What would happen if you stuck in a top of the line graphics card like a n Nvidia GTX 1080 in an old motherboard from 2006?

“What would happen if you stuck in a top of the line graphics card like a n Nvidia [sic] GTX 1080 in an old motherboard from 2006?”

The best version of PCI Express that a 2006 mobo would be able to support is version 1.1. PCIe 2.0 wasn’t released as a spec until January 2007.

One of the nice things about the PCIe specification is backwards-compatibility through all versions (in theory). That means that you can put a card designed for a PCIe 3.0 bus into a PCIe 1.0a slot and have it work. You can also put a PCIe 2.0 card in a PCIe 3.0 slot and have it work.

Specifically for video cards, the caveat for backwards compatibility is that the slot must be a x16 (i.e., 16 data lanes wide) slot. It *may* work in an x8 slot but I doubt it, plus x8 slots are fairly rare.

Also, you’d need to make sure that the PSU in the system can A) provide the necessary output on the 12V rail(s), and B) have the proper PCIe dedicated power connectors for the card.

You will not get the full performance out of the higher-spec PCIe video card on the lower-spec bus; there just isn’t enough bandwidth between the northbridge chipset and the GPU with mismatched PCIe specs to allow for it.

So, to directly answer your question: Nothing much. It’ll work. You’ll be able to play games that your 2006-spec’ed PC would be able to handle in terms of memory and CPU power. It’ll just be a waste of GPU processing power (and probably cause cooling issues inside the case).

Edit: Cleaned up a couple of grammatical errors.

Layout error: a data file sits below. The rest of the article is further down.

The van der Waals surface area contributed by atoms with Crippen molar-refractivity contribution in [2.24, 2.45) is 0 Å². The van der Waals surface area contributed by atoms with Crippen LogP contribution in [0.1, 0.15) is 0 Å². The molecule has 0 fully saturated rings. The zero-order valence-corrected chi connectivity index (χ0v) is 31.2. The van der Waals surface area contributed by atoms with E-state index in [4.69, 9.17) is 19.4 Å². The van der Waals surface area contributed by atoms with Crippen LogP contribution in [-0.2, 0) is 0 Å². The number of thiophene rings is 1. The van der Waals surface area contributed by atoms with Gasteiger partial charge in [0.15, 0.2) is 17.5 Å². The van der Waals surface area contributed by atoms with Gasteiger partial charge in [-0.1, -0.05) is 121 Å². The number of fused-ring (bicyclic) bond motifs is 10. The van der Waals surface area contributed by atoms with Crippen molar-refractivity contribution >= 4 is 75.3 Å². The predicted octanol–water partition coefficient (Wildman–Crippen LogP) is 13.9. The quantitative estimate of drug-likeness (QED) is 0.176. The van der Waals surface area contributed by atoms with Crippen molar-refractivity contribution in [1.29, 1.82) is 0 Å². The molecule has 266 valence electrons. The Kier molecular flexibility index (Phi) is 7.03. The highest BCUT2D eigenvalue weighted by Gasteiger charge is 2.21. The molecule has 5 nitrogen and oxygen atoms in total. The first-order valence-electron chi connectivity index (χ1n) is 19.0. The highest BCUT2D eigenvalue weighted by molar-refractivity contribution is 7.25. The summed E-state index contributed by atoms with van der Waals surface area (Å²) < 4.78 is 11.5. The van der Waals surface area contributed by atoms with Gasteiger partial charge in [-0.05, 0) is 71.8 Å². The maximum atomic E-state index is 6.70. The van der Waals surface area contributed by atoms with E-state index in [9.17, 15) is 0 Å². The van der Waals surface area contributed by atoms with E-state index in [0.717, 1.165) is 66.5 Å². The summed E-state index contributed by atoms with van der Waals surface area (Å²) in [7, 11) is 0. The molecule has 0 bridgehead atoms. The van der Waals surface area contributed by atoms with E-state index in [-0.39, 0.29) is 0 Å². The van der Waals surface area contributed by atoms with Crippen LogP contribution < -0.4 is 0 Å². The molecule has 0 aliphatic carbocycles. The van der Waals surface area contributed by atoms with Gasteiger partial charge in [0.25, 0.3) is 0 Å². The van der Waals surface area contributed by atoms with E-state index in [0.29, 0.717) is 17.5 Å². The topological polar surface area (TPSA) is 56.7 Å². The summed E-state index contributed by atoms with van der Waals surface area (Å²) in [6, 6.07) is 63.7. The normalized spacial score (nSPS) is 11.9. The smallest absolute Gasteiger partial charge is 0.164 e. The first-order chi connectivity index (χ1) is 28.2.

3 Replies to “What would happen if you stuck in a top of the line graphics card like a n Nvidia GTX 1080 in an old motherboard from 2006?”

  1. It would really not make sense to stick a $750 video card in a very old system when you can build a nicely equipped new i3 system with a GTX 1060 for around $450.

    The Socket 940 Windsor core 4200+ is a decent low-wattage 2.2 GHz dual-core, and 3GB is the most you can really utilize with Windows XP, anyway. So the biggest practical graphics card for that config would be something like a 2GB GT1030 for $70 or an old GTX 750 Ti. Anything better than that would mostly be a waste.

  2. Nothing. The PCIe revision on older boards is still electrically compatible, no matter what generation. Your card will still be able to transfer data. The only difference is your throughput. A PCIe 1.1 x16 connection can only sustain 4 GB/s of data transfer. (2.0 was introduced in 2007).\

    A comparable scenario would be an external GPU. Thunderbolt 3 enclosures, specifically. A Thunderbolt 3 connection has a maximum throughput of 40 Gb/s, or 5 GB/s. So, take a look at the performance of a 1080 in an external GPU closure, subtract a small bit of performance, and there you have your performance numbers. It bottlenecks a bit.

  3. If it physically fits you should be fine, though you won’t get near the performance out of it as a new one. Most cards are backward compatible so if you drop a 3.0 card into a 1.0 motherboard it (theoretically) will work.

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